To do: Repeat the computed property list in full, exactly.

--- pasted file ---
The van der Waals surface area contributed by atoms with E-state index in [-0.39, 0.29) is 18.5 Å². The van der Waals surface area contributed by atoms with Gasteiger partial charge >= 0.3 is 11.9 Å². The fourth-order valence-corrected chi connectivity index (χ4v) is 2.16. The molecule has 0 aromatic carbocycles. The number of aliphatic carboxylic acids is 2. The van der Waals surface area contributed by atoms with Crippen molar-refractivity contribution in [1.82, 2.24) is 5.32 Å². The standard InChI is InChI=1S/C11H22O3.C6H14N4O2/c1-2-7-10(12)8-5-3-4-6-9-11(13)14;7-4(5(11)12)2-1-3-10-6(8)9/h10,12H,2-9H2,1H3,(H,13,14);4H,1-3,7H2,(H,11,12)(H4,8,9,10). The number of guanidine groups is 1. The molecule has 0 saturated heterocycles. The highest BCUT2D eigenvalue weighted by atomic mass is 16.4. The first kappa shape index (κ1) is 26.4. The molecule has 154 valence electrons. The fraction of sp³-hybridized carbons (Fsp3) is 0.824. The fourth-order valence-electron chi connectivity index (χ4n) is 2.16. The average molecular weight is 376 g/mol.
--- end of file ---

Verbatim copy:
The van der Waals surface area contributed by atoms with E-state index in [-0.39, 0.29) is 18.5 Å². The van der Waals surface area contributed by atoms with Gasteiger partial charge >= 0.3 is 11.9 Å². The fourth-order valence-corrected chi connectivity index (χ4v) is 2.16. The molecule has 0 aromatic carbocycles. The number of aliphatic carboxylic acids is 2. The van der Waals surface area contributed by atoms with Crippen molar-refractivity contribution in [1.82, 2.24) is 5.32 Å². The standard InChI is InChI=1S/C11H22O3.C6H14N4O2/c1-2-7-10(12)8-5-3-4-6-9-11(13)14;7-4(5(11)12)2-1-3-10-6(8)9/h10,12H,2-9H2,1H3,(H,13,14);4H,1-3,7H2,(H,11,12)(H4,8,9,10). The number of guanidine groups is 1. The molecule has 0 saturated heterocycles. The highest BCUT2D eigenvalue weighted by atomic mass is 16.4. The first kappa shape index (κ1) is 26.4. The molecule has 154 valence electrons. The fraction of sp³-hybridized carbons (Fsp3) is 0.824. The fourth-order valence-electron chi connectivity index (χ4n) is 2.16. The average molecular weight is 376 g/mol.